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Flowing water filled Gale Crater on Mars: Indian-origin scientist

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Washington: Around 3.3-3.8 billion years ago, a series of streams and lakes existed on the Red Planet, filling the Gale Crater with sediment deposited as layers that formed the foundation for the mountain named Mouth Sharp, an Indian-origin scientist has revealed.

According to Ashwin Vasavada, project scientist with NASA’s Mars Science Laboratory (MSL), the Red Planet appears to have had a more massive atmosphere billions of years ago than it does today, with an active hydrosphere capable of storing water in long-lived lakes.

The MSL team has concluded that this water helped to fill Gale Crater, Curiosity’s landing site.

“Observations from Curiosity rover suggest that a series of long-lived streams and lakes existed at some point in the past, delivering sediment that slowly built up the lower layers of Mount Sharp,” explained Vasavada.

Using Curiosity data, MSL scientists have pieced together an increasingly coherent and compelling story about the evolution of this region of Mars.

Before Curiosity landed on Mars, scientists proposed that Gale Crater had filled with layers of sediments.

Some hypotheses implied that the sediments accumulated from wind-blown dust and sand whereas others focused on the possibility that sediment layers were deposited in ancient streams and lakes.

The latest results indicate that these wetter scenarios were correct for the lower portions of Mount Sharp.

“During the traverse of Gale, we have noticed patterns in the geology where we saw evidence of ancient fast-moving streams with coarser gravel as well as places where streams appear to have emptied out into bodies of standing water,” Vasavada emphasised.

The prediction was that we should start seeing water-deposited, fine-grained rocks closer to Mount Sharp.

“Now that we have arrived, we are seeing finely laminated mud-stones in abundance. These silty layers in the strata are interpreted as ancient lake deposits,” he pointed out.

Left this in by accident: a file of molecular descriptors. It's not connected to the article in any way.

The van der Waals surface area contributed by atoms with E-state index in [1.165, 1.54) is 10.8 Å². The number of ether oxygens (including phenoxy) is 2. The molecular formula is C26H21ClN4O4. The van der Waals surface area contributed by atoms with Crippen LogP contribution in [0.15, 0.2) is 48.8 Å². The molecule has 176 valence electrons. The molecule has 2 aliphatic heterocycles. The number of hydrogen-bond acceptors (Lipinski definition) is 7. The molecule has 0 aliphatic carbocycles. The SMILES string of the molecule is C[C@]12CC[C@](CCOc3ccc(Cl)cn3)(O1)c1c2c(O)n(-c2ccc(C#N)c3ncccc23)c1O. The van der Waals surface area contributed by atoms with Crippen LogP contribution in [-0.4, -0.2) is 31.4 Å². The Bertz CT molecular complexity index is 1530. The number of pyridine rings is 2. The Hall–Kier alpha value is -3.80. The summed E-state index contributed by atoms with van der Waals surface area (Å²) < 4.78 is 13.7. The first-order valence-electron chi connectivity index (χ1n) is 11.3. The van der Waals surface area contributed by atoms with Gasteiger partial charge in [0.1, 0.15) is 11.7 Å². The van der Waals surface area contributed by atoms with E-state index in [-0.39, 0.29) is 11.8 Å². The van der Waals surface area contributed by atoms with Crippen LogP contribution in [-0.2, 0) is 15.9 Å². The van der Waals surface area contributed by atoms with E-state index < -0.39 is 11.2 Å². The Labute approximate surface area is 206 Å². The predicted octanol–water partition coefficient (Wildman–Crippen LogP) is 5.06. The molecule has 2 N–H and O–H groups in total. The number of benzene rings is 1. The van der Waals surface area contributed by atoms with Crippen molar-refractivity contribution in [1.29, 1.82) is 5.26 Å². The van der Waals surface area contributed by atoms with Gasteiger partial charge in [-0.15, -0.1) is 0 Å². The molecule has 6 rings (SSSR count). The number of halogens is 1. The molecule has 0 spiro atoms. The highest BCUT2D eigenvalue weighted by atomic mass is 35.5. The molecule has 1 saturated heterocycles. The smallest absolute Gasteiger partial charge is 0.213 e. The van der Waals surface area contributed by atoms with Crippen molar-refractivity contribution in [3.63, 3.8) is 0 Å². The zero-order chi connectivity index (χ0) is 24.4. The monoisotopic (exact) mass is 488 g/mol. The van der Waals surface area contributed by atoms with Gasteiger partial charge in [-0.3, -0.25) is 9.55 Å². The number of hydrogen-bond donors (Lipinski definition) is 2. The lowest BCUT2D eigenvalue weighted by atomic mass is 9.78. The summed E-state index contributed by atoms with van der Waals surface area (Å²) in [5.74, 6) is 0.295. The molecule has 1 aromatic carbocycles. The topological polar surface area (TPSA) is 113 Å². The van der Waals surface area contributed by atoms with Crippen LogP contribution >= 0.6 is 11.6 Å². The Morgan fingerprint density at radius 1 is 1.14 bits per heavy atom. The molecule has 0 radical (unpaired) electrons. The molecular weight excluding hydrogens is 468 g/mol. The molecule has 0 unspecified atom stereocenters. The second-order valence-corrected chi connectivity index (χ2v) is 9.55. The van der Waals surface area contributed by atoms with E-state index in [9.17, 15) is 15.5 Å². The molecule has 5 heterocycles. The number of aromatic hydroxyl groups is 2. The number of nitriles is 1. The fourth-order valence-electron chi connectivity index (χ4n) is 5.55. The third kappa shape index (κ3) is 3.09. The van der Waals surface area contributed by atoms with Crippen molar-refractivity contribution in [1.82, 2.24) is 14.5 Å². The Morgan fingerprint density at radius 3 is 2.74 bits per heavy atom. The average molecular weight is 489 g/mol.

“These finely laminated mud-stones are very similar to those we see on Earth,” added Woody Fischer, professor of geobiology and coauthor of the paper.

The mud-stones indicates the presence of bodies of standing water in the form of lakes that remained for long periods of time, possibly repeatedly expanding and contracting during hundreds to millions of years.

These lakes deposited the sediment that eventually formed the lower portion of the mountain.

A lingering question surrounds the original source of the water that carried sediment into the crater.

For flowing water to have existed on the surface, Mars must have had a thicker atmosphere and warmer climate.

Curiosity has been exploring Gale Crater since August 2012.

In mid-September 2014, the rover reached the foothills of Mount Sharp. Curiosity has been exploring the base of the mountain since then.

The new findings were published in the journal Science.

(IANS)

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Scientists Take Peek Behind Those Sad Puppy Dog Eyes and Find a Unique Muscle

Pooches use the muscle to raise their eyebrows and make the babylike expression

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Scientists, Sad, Puppy
FILE - Lexy, a therapy dog, is seen at Fort Bragg, N.C., Feb. 18, 2014. A study released June 17, 2019, suggests that over thousands of years of dog domestication, people preferred dogs that could pull off the "puppy dog" eyes look. VOA